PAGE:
Lt Dr John Cattanach


'Natural ability, superb physique and a scientific approach to the game left Cattanach head and shoulders above many outstanding contemporaries.'

Submitted by Hugh Dan MacLennan

Lieut. Dr John Cattanach, (1885-1915) doctor, soldier, shinty player of the highest order, and outstanding athlete, was the youngest of four children of William Cattanach, merchant, Newtonmore in the Scottish Highlands, and Ann Cattanach.

Educated at Newtonmore and Kingussie Public Schools, George Watson’s College and Edinburgh University, he graduated in Arts (MA 1907) and Medicine (MBChB 1912). His first medical appointment was in the Bangour Hospital near Edinburgh and he also worked in England. Cattanach served in the Royal Army Medical Corps, Warwickshire Regiment, being made Lieutenant in 1914. He died in July 1915 from wounds sustained in the Dardannelles.
Cattanach was a local hero from an early age, best known locally as an outstanding shinty player, although his peerless ability won him fame throughout the shinty-playing area. He is still held by many to have been the finest exponent of shinty ever, a tower of strength to the Newtonmore team, which he captained in a victorious season during a vintage period in the early years of the 20th century.

Natural ability, superb physique and a scientific approach to the game left Cattanach head and shoulders above many outstanding contemporaries. He trained hour after hour, with the ball on his club, darting round larch trees, catching the ball on his caman (club) before it touched the ground. He was said to run nearly a mile without letting the ball fall off his club. His most spectacular individual performance was when playing for Newtonmore against Furnace in shinty’s premier event, the Camanachd Cup Final, at Glasgow in 1909. Newtonmore won 11-3. Dr Cattanach scored eight goals, a Cup Final record which still stands and is unlikely to be matched.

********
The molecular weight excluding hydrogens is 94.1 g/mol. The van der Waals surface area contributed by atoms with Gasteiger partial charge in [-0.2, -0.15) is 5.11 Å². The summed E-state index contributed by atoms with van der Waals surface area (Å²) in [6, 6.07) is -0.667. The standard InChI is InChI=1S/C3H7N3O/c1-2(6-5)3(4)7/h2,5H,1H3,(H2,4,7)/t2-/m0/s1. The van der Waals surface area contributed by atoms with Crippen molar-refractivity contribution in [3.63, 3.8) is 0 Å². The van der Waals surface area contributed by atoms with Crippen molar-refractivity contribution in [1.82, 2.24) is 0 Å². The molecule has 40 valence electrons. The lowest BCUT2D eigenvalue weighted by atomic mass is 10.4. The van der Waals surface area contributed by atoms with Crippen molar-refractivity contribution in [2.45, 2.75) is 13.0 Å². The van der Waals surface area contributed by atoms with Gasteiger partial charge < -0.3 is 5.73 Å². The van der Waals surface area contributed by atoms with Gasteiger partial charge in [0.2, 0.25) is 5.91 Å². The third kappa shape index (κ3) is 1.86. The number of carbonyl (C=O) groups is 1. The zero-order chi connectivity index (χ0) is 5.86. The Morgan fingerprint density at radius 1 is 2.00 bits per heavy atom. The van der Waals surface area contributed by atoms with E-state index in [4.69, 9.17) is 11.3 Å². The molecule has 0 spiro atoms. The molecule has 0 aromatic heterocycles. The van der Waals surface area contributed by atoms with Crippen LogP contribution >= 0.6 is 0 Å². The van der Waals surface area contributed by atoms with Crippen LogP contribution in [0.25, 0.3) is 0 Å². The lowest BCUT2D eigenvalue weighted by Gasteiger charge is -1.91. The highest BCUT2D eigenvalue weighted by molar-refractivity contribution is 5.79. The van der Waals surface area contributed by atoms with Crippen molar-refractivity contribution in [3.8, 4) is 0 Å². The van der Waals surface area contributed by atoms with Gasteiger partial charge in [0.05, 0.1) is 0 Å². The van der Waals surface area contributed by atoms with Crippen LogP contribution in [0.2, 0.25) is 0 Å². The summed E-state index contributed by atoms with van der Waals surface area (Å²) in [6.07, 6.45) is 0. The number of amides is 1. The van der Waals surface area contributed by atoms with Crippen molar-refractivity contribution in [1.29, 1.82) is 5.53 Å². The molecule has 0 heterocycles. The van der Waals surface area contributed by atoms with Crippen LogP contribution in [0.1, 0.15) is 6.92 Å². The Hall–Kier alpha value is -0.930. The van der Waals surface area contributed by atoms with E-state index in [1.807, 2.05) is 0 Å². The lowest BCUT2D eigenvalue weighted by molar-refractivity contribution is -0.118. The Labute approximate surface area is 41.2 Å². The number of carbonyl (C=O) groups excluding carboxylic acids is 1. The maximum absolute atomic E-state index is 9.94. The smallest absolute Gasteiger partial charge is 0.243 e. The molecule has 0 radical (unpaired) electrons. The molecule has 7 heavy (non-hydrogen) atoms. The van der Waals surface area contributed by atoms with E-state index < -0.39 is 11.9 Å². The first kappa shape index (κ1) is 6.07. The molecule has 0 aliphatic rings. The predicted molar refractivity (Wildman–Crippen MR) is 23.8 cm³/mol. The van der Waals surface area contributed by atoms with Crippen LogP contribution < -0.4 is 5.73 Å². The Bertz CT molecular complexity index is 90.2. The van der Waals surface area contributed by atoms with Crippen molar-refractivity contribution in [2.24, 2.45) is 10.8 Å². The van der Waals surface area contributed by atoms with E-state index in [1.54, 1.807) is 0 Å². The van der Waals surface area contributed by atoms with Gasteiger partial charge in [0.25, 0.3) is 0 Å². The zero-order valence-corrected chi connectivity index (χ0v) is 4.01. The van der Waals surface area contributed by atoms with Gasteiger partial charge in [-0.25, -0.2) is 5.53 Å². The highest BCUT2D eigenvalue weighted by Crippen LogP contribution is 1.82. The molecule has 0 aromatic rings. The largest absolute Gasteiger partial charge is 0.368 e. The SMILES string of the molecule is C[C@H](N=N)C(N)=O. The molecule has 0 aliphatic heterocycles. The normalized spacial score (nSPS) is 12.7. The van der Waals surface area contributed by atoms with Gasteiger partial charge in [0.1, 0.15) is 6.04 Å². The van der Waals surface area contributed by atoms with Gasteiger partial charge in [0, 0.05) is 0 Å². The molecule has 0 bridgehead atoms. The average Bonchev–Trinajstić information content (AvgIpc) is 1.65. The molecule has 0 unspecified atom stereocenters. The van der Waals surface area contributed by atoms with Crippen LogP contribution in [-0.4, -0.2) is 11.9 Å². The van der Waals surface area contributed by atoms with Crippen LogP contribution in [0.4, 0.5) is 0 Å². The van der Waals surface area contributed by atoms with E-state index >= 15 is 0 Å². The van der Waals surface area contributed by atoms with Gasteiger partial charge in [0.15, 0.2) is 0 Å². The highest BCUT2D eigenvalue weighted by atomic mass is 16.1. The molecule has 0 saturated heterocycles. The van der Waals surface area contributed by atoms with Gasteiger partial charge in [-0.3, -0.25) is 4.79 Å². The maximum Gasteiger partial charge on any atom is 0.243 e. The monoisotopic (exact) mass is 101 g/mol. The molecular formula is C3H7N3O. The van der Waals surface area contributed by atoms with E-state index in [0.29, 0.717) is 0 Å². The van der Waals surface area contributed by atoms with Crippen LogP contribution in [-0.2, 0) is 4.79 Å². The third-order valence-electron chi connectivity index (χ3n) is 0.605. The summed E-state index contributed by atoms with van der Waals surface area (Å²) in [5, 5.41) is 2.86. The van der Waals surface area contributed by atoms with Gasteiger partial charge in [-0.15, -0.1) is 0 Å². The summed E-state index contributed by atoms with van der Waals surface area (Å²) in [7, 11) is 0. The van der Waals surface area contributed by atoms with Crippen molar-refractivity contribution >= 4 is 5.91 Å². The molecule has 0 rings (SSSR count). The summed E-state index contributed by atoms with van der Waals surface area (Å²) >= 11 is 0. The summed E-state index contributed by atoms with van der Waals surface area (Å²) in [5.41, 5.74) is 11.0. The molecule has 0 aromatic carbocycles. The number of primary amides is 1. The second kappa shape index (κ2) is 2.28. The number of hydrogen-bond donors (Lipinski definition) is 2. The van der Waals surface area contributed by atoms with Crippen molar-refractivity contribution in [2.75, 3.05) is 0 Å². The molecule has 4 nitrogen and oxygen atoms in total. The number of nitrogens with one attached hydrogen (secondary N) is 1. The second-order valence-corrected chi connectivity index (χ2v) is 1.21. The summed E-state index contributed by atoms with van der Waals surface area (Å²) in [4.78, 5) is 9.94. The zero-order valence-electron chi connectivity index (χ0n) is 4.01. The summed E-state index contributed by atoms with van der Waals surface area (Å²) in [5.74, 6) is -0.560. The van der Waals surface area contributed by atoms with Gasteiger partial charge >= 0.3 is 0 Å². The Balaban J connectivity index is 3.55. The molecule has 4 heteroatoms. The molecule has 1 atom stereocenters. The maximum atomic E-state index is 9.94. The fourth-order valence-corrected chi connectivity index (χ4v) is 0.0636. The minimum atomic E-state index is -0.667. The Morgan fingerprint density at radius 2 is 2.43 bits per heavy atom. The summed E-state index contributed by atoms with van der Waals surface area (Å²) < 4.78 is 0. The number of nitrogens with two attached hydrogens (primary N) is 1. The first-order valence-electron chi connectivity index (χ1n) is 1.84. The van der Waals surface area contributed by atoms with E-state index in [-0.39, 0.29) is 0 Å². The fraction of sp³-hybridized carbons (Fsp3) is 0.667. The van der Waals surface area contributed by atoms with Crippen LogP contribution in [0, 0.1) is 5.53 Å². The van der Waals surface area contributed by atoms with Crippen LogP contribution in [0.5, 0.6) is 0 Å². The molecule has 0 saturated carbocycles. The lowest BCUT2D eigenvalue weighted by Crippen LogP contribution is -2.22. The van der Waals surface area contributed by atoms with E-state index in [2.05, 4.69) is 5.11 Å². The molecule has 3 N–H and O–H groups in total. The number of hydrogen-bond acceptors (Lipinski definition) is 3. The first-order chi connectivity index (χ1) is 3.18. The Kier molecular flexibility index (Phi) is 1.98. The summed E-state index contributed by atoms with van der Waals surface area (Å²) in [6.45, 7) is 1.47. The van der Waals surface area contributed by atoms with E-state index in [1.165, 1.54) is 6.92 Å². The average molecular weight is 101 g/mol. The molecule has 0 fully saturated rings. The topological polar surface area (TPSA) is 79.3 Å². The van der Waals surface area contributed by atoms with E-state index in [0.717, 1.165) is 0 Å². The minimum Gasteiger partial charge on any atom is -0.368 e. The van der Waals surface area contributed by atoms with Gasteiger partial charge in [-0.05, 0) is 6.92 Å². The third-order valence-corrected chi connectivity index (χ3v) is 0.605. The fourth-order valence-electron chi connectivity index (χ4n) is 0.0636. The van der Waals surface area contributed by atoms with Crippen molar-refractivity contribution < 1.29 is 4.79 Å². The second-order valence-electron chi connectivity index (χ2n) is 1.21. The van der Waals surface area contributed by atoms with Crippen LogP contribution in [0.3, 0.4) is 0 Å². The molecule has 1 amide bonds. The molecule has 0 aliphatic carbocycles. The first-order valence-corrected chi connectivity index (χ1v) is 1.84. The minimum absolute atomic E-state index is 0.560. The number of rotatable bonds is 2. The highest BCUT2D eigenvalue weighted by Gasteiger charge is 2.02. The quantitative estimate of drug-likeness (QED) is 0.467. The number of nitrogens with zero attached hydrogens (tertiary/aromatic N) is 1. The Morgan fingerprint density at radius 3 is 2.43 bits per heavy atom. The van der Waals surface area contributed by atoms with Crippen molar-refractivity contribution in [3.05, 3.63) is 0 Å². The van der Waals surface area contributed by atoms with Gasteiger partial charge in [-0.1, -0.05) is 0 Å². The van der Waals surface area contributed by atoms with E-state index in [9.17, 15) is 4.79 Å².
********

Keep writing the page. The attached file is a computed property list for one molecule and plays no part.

From 1911 Cattanach concentrated more on hockey and sprinting, and he was capped for his country at both, excelling also at the long jump. While a member of the Carlton Hockey Club, he represented Scotland against Wales in 1912. In 1909 and 1910 he had won the long jump at Edinburgh University sports appeared in the Scottish international University contests 1909-1911. In 1911 he won the long jump (20ft.10in.) and an athletic international cap for Scotland against Ireland at Dublin. Less than a year before his death he won the Rangers Football Club 100 yards handicap (off 10 yards) in the fast time of 9.45 seconds.

Cattanach’s death from wounds sustained at Gallipoli and his consequent final distancing from his native heath, buried at sea cast a deep gloom over the village and his memory lives on in the minds of many as the greatest ever, a prince among shinty players. Dr Cattanach is the only shinty player in the National Dictionary of Biography and the only one in Scotland’s official Sporting Hall of Fame. A specially commissioned silver medal in Dr Cattanach’s name is awarded to the best player in the Edinburgh University shinty Club. His home club Newtonmore have now named their new shinty facility next to the Eilan as the Dr Johnnie Cattanach Memorial field.

Note: Shinty is an ancient outdoor stick and ball game, not dis-similar to hockey, which was probably brought to Scotland by Irish settlers. Its true beginnings are lost in the mists of time. It is now mainly played in the Highlands and on the west coast of Scotland, although there are also players in England, Russia and Northern California and it was played in most areas of Scotland at one time or another! Scottish settlers have taken the game abroad over time and shinty has regularly been played in military surroundings, mainly during the World Wars and in prisoner of war camps. The current Scots regiment still enters formal competitions when they can.